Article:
Vern: We arrived in La Paz after a lengthy but uneventful bus ride. Andrea was stung for $135 reciprocity fee for a visa for USA citizens. She was actually lucky to get one as the visa is a sticker which is pasted into one's passport and the border post only had two stickers left on the reel. The third American on the bus was permitted into the country but instructed to present himself at a government building the next day. He shrugged off the inconvenience but if I know how third world bureaucrats handle curve balls he's in for a grilling as to how he penetrated the country's frontier and will have to present his case in Spanish.
We checked into a dingy but convenient hotel across from the bus station with an extensive restaurant and room service menu, but when we went down for breakfast the next morning we were advised that there was to be no restaurant that day because the lady who runs it hasn't turned up. Instead we found some delicious salteñas (little pies, which are very popular here) and milky coffee and spent less than $3. Result!
We then found a rickety bus headed toward Copacabana, the largest Bolivian town on the shore of Lake Titicaca (which would have been our first Bolivian port of call had the miners not been stoning buses in Puno on the Peruvian lakeshore). The bus was full to the brim with locals taking stock or purchases to and from markets and made its way along very high roads until stopping at a small town on the lake. The stop seemed popular and about 80% of the passengers disembarked and wondered off in the same direction. We assumed they were getting lunch. Then the bus started up accelerated hard and pulled forward up a ramp and down onto a surface that gave way a little. The bus was on a barge! And most usefully, the conductor now walked down the aisle of the bus and yelled at us (and the few locals who hadn't done this trip before) for still being onboard. I stood up obediently but he barked something and turned around. Andrea translated that it was too late. Great that he chose to say something at this point. We realized that those who had disembarked had boarded comfortable little speed boats and were now zooming safely across the lake. We however were trapped on a bus on a barge. The little engine started up and we pushed away from the bank. The barge is obviously designed to travel both laden and empty so the center of gravity was very high. Meaning that every time it bobbed over a wave, the bus rocked wildly and the horizon flashed into view and away again. We opened a window wide with the intention to swim out in the event that the bus went over, but established that our PADI Open Water Diver qualification would not qualify us to dive down the 457m necessary to retrieve our backpacks from Titicaca's floor. Little kids were yelling while the adults were putting on a brave face. Andrea was in the first camp and I have the nail marks in my leg to prove it.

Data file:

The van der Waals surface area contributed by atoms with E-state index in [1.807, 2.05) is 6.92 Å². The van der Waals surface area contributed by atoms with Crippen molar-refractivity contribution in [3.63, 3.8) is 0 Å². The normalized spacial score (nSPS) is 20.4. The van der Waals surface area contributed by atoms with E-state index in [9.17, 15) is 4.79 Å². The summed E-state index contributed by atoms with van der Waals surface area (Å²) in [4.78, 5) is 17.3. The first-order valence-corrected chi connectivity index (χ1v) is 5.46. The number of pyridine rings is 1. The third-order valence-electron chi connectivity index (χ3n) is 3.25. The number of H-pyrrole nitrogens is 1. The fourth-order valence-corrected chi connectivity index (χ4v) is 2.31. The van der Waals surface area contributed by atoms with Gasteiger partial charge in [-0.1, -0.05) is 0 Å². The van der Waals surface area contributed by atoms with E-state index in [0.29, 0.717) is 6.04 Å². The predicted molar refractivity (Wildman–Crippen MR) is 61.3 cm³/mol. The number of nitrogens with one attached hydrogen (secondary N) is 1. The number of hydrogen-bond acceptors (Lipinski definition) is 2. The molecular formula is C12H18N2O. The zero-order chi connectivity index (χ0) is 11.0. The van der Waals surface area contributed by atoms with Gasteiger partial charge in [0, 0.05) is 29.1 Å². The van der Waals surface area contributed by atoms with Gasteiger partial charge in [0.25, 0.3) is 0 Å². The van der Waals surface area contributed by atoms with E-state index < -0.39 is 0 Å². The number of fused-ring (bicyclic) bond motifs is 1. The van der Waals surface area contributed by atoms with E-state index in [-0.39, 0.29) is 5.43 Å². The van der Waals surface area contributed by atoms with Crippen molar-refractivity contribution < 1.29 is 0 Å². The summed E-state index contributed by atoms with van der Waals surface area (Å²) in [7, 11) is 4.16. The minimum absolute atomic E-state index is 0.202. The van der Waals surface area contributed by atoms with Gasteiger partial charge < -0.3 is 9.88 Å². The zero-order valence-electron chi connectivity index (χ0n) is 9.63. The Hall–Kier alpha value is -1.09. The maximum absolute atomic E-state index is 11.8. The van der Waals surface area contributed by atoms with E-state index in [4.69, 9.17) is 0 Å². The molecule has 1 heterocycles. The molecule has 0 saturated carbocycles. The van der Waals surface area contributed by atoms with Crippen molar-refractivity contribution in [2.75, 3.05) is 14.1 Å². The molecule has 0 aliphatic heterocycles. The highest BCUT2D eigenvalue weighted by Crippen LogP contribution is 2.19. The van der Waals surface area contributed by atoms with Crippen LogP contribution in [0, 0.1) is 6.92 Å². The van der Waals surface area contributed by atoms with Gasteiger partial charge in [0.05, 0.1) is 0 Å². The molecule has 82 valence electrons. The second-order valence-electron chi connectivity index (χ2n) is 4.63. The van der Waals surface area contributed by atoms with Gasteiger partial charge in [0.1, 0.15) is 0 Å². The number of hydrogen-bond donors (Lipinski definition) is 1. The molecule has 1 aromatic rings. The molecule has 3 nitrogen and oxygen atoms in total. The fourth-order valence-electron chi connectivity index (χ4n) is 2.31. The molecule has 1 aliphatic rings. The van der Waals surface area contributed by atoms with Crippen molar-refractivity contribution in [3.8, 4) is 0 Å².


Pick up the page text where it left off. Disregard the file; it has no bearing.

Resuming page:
When we reached the other side, the passengers who'd speedboated across (and were well fed and watered thanks to their lengthy waiting time) boarded and were surprised to find a whole bus full of gringos: the two of us were indistinguishable from the locals who were also still white with fear.
The bus continued on to Copacabana and we checked into a hostel and went exploring. It's very small and dusty and ready for tourists: in the same street a street vendor is selling a slice of cake for 30c, a tourist restaurant is selling a cup of coffee for $4. We had more cake than coffee. That evening we climbed a small hill, Cerro Calvario, to watch the sun set on the world's largest high altitude lake. I vaguely remember learning of Titicaca when I was very small and it sounded very foreign and very far away and until recently I wouldn't have had a clue where in the Andes to find it, but here it is: big and blue and high in the mountains between Bolivia and Peru.
The following morning, a motor-boat took us three hours over the lake to the birthplace of the sun, Isla del Sol. Here the sun gave the first Inca, Manco Kapac, and his wife-sister (not a good start for the gene pool) a golden rod and sent them off to claim land for the tribe. They went on to stick the rod into the hill above Cuzco and start empire-building there. We visited the ruins on the north end of the island and walked three hours over the ridge, with the water on both sides, to the Inca Steps on the southern side of the island and then motored back to the mainland.
We returned to La Paz, the next day and missioned around the bustling metropolis organizing transport and tours deep into the Amazon Jungle, the upcoming highlight of our Bolivian adventure. I like La Paz; it isn't pretty but it's a city making an effort: there are amazing murals all over and men in zebra costumes patrol some of the zebra crossings promoting pedestrian safety. Also, despite being the capital of the continent's poorest country, few are looking for handouts (only the really old or infirm). Instead, the city is buzzing with informal vendors selling everything from freshly baked goods, to hula hoops, to plumbing supplies. Sadly, however, the shoe-polishers wear balaclavas all day to avoid being identified and stigmatised.
Snow fell on the minibus as we left La Paz and headed to Coroico, a little town in the Yungaz region in between the mountains and the jungle, from where we are to be collected for our journey into the Amazon jungle.